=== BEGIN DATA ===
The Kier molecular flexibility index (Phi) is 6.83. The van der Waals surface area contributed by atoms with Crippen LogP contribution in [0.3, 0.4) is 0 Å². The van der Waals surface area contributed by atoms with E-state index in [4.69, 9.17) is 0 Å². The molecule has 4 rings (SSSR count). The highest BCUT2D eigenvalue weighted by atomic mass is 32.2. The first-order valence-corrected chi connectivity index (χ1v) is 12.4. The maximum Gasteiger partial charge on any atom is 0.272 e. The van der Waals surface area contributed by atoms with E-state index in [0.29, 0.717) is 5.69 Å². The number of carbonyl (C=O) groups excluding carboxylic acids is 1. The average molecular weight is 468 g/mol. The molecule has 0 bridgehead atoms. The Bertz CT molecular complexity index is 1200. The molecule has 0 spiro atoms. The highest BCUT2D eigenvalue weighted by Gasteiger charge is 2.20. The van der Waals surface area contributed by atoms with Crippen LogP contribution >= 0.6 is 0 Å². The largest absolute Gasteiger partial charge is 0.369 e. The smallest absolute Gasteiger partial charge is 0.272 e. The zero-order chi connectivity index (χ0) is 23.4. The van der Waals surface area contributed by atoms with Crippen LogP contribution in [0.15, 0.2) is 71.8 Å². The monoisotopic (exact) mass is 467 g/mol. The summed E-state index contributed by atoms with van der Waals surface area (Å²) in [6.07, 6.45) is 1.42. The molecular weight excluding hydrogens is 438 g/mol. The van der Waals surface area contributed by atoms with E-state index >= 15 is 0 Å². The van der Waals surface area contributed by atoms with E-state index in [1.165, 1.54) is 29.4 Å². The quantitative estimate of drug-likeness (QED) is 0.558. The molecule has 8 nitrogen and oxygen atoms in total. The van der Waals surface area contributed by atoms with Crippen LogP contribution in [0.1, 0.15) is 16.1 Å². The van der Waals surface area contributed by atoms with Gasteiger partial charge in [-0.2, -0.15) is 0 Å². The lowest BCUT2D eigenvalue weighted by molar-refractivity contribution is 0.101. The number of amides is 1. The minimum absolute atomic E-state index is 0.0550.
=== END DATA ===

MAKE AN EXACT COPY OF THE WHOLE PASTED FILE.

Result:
The Kier molecular flexibility index (Phi) is 6.83. The van der Waals surface area contributed by atoms with Crippen LogP contribution in [0.3, 0.4) is 0 Å². The van der Waals surface area contributed by atoms with E-state index in [4.69, 9.17) is 0 Å². The molecule has 4 rings (SSSR count). The highest BCUT2D eigenvalue weighted by atomic mass is 32.2. The first-order valence-corrected chi connectivity index (χ1v) is 12.4. The maximum Gasteiger partial charge on any atom is 0.272 e. The van der Waals surface area contributed by atoms with E-state index in [0.29, 0.717) is 5.69 Å². The number of carbonyl (C=O) groups excluding carboxylic acids is 1. The average molecular weight is 468 g/mol. The molecule has 0 bridgehead atoms. The Bertz CT molecular complexity index is 1200. The molecule has 0 spiro atoms. The highest BCUT2D eigenvalue weighted by Gasteiger charge is 2.20. The van der Waals surface area contributed by atoms with Crippen LogP contribution >= 0.6 is 0 Å². The largest absolute Gasteiger partial charge is 0.369 e. The smallest absolute Gasteiger partial charge is 0.272 e. The zero-order chi connectivity index (χ0) is 23.4. The van der Waals surface area contributed by atoms with Crippen LogP contribution in [0.15, 0.2) is 71.8 Å². The monoisotopic (exact) mass is 467 g/mol. The summed E-state index contributed by atoms with van der Waals surface area (Å²) in [6.07, 6.45) is 1.42. The molecular weight excluding hydrogens is 438 g/mol. The van der Waals surface area contributed by atoms with E-state index >= 15 is 0 Å². The van der Waals surface area contributed by atoms with E-state index in [1.165, 1.54) is 29.4 Å². The quantitative estimate of drug-likeness (QED) is 0.558. The molecule has 8 nitrogen and oxygen atoms in total. The van der Waals surface area contributed by atoms with Crippen LogP contribution in [0.1, 0.15) is 16.1 Å². The van der Waals surface area contributed by atoms with Gasteiger partial charge in [-0.2, -0.15) is 0 Å². The lowest BCUT2D eigenvalue weighted by molar-refractivity contribution is 0.101. The number of amides is 1. The minimum absolute atomic E-state index is 0.0550.